The Scary Results
It turns out that obese people have 8% less brain tissue than people of normal weight. Overweight people have 4% less brain tissue than people of normal weight. According to Dr. Paul Thompson, a UCLA professor of neurology, “This represents ‘severe’ brain degeneration, that’s a big loss of tissue and it depletes your cognitive reserves, putting you at a much greater risk of Alzheimer’s and other diseases that attack the brain… But you can greatly reduce your risk for Alzheimer’s, if you can eat healthy and keep your weight under control.”

More Bad News
The parts of the brain that degenerated for overweight people are very important; it wasn’t brain mass that we can spare.
Here are the areas affected:
• Frontal and temporal lobes: Critical for planning and memory
• Anterior cingulate gyrus: Responsible for attention and executive functions
• Hippocampus: Important for long-term memory
• Basal ganglia: Essential for proper movement and coordination
Furthermore, the brains of overweight people looked 8 years older than those of people of normal weight, and the brains of obese people looked a whopping 16 years older!

So How Do We Stop This?
I hope that this research has helped motivate you to get to a normal weight if you aren’t already there. I wish there were a magical, “brain pill” that could stop the damage. But the only solution is losing the weight. You probably already know there is only one thing you can do in order to get there, and that is to eat the right foods at the right portions.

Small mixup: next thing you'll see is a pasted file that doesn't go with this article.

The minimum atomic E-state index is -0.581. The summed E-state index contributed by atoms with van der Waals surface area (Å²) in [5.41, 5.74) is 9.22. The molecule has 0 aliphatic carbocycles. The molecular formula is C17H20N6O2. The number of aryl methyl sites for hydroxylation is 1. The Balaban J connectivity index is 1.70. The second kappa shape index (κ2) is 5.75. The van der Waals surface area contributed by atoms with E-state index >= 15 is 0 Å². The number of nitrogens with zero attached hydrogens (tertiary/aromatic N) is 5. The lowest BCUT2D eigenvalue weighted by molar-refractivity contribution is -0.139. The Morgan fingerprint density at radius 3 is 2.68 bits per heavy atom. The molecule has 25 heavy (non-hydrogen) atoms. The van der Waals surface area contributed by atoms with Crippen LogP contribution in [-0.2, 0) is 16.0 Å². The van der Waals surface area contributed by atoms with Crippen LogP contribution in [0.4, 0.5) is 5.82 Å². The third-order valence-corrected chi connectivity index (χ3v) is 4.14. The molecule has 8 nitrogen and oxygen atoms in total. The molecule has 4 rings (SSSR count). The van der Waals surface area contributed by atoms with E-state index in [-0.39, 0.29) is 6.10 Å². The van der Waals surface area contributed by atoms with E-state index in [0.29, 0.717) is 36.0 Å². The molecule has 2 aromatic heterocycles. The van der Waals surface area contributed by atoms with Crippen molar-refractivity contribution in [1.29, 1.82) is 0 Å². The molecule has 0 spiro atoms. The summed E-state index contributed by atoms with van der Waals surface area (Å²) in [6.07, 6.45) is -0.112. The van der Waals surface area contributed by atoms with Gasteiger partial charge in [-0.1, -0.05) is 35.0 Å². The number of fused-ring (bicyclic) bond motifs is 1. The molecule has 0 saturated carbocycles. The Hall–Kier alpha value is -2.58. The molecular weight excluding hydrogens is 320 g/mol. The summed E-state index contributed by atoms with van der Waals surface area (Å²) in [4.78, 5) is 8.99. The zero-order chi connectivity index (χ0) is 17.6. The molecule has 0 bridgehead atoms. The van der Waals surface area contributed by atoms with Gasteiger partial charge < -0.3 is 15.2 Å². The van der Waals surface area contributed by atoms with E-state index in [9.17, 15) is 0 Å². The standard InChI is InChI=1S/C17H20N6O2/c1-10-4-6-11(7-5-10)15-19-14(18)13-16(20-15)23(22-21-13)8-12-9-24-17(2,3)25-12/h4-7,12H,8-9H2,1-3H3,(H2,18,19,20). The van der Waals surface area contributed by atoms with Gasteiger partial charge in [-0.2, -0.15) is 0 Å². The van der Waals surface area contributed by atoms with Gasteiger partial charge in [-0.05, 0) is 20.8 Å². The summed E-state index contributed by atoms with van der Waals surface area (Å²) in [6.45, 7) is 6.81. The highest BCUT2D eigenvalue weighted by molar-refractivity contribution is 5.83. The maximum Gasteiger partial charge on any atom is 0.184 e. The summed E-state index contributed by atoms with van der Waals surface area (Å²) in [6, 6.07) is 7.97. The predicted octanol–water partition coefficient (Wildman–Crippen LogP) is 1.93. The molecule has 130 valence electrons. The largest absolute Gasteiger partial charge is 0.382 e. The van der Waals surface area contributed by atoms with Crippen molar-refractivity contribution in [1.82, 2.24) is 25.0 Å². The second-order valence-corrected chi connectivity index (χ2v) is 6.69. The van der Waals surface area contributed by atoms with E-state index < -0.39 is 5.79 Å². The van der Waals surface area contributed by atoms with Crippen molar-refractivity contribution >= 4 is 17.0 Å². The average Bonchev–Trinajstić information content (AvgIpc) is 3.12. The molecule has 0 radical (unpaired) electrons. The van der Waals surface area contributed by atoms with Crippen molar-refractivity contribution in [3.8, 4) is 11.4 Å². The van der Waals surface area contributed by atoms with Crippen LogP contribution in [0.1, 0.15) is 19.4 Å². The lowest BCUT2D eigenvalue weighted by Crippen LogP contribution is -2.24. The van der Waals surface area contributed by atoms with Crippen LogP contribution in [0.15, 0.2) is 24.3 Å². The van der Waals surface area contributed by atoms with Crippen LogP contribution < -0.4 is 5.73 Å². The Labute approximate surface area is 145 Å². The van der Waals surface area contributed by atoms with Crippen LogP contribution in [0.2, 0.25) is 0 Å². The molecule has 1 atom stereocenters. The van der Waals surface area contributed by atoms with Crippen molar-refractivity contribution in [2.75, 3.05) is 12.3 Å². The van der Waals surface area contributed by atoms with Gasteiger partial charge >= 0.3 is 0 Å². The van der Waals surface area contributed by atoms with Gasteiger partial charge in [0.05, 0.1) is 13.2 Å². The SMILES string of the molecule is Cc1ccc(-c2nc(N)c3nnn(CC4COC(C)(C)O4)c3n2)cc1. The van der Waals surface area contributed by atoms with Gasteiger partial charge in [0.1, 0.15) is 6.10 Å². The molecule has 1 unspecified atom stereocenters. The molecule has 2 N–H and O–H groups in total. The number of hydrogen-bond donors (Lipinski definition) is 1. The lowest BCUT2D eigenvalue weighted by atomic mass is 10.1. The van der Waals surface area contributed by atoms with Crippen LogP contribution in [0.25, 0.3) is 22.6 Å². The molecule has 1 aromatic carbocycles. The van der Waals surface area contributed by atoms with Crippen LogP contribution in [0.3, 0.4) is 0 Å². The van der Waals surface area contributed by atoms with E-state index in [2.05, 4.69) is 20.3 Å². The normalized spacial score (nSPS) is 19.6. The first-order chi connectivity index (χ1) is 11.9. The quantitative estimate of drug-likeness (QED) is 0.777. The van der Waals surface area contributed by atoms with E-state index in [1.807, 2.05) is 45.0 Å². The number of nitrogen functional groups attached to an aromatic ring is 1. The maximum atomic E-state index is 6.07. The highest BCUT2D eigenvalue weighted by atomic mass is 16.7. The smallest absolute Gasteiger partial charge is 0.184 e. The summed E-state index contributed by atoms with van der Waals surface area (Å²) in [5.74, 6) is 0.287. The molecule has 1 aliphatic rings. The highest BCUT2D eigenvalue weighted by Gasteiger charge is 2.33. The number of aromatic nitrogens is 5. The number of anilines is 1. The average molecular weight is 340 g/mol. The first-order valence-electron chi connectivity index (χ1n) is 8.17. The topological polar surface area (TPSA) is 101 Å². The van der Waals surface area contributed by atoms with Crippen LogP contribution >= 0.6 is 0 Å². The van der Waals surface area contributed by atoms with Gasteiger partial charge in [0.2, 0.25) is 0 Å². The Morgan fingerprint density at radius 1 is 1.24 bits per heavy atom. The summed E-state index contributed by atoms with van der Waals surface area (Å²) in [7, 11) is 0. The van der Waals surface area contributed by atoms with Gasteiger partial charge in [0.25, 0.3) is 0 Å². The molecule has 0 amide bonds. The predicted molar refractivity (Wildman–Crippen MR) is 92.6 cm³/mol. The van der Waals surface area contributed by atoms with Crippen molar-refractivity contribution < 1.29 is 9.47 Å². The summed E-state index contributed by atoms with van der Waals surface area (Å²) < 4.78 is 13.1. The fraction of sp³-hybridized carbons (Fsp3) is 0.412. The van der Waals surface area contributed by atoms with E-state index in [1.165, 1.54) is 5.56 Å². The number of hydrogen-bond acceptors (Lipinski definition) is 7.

Exercise can help, but recent research demonstrates that exercise plays a much smaller role than calorie consumption. In fact, it can hurt your weight loss efforts if you aren’t careful because people seem to overestimate how much more they can eat after exercising. So when you do exercise, make sure to track the calories you burn. This way, you won’t exaggerate the effects in your mind.

Do You Have the Willpower?
If you have the desire to get to a normal weight and for whatever reason just can’t seem to get yourself to eat right, then you are not alone. Only about 5% succeed in losing weight over the long term. These habits are hard to break, and we just aren’t designed to “not eat” the food that is around us. In this case, abundance is a double edge sword! Furthermore, willpower is kind of a myth.

We consciously only have the ability to exhibit conscious self control in one area at a time. I have written about the cookie study before, but I think it is worth repeating (in a very short form). Subjects were brought into a room and asked to solve some brain puzzles. Another group was brought into the same room and asked to solve the same brain puzzles, but in this case they had a plate of cookies in front of them – and were told that they could not eat them!